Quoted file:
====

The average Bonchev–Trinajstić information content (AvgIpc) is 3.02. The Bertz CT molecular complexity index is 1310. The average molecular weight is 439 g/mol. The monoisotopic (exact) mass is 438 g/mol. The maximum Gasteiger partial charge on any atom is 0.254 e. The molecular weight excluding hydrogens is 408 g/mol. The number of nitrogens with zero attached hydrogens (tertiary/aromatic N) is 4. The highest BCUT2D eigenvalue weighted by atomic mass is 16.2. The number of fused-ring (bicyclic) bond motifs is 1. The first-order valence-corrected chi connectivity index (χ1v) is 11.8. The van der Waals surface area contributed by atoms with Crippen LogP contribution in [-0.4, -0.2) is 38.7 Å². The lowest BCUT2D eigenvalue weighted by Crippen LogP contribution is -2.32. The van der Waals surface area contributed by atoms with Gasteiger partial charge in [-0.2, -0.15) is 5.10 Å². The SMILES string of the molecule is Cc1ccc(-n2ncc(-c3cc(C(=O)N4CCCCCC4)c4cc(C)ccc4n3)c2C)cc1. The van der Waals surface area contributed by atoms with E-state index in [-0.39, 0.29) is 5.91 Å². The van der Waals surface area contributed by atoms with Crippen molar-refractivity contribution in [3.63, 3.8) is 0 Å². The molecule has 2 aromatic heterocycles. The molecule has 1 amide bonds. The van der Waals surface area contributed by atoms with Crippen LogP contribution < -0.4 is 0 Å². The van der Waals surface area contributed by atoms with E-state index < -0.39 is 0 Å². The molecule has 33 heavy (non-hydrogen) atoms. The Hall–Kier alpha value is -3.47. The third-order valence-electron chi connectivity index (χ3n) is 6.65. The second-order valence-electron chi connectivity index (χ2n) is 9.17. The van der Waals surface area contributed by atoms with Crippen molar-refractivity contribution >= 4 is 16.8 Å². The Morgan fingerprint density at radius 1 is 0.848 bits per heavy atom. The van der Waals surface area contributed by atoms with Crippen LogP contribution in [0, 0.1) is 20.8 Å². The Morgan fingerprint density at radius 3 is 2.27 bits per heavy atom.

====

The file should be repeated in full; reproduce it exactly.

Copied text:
The average Bonchev–Trinajstić information content (AvgIpc) is 3.02. The Bertz CT molecular complexity index is 1310. The average molecular weight is 439 g/mol. The monoisotopic (exact) mass is 438 g/mol. The maximum Gasteiger partial charge on any atom is 0.254 e. The molecular weight excluding hydrogens is 408 g/mol. The number of nitrogens with zero attached hydrogens (tertiary/aromatic N) is 4. The highest BCUT2D eigenvalue weighted by atomic mass is 16.2. The number of fused-ring (bicyclic) bond motifs is 1. The first-order valence-corrected chi connectivity index (χ1v) is 11.8. The van der Waals surface area contributed by atoms with Crippen LogP contribution in [-0.4, -0.2) is 38.7 Å². The lowest BCUT2D eigenvalue weighted by Crippen LogP contribution is -2.32. The van der Waals surface area contributed by atoms with Gasteiger partial charge in [-0.2, -0.15) is 5.10 Å². The SMILES string of the molecule is Cc1ccc(-n2ncc(-c3cc(C(=O)N4CCCCCC4)c4cc(C)ccc4n3)c2C)cc1. The van der Waals surface area contributed by atoms with E-state index in [-0.39, 0.29) is 5.91 Å². The van der Waals surface area contributed by atoms with Crippen molar-refractivity contribution in [3.63, 3.8) is 0 Å². The molecule has 2 aromatic heterocycles. The molecule has 1 amide bonds. The van der Waals surface area contributed by atoms with Crippen LogP contribution < -0.4 is 0 Å². The van der Waals surface area contributed by atoms with E-state index < -0.39 is 0 Å². The molecule has 33 heavy (non-hydrogen) atoms. The Hall–Kier alpha value is -3.47. The third-order valence-electron chi connectivity index (χ3n) is 6.65. The second-order valence-electron chi connectivity index (χ2n) is 9.17. The van der Waals surface area contributed by atoms with Crippen molar-refractivity contribution >= 4 is 16.8 Å². The Morgan fingerprint density at radius 1 is 0.848 bits per heavy atom. The van der Waals surface area contributed by atoms with Crippen LogP contribution in [0, 0.1) is 20.8 Å². The Morgan fingerprint density at radius 3 is 2.27 bits per heavy atom.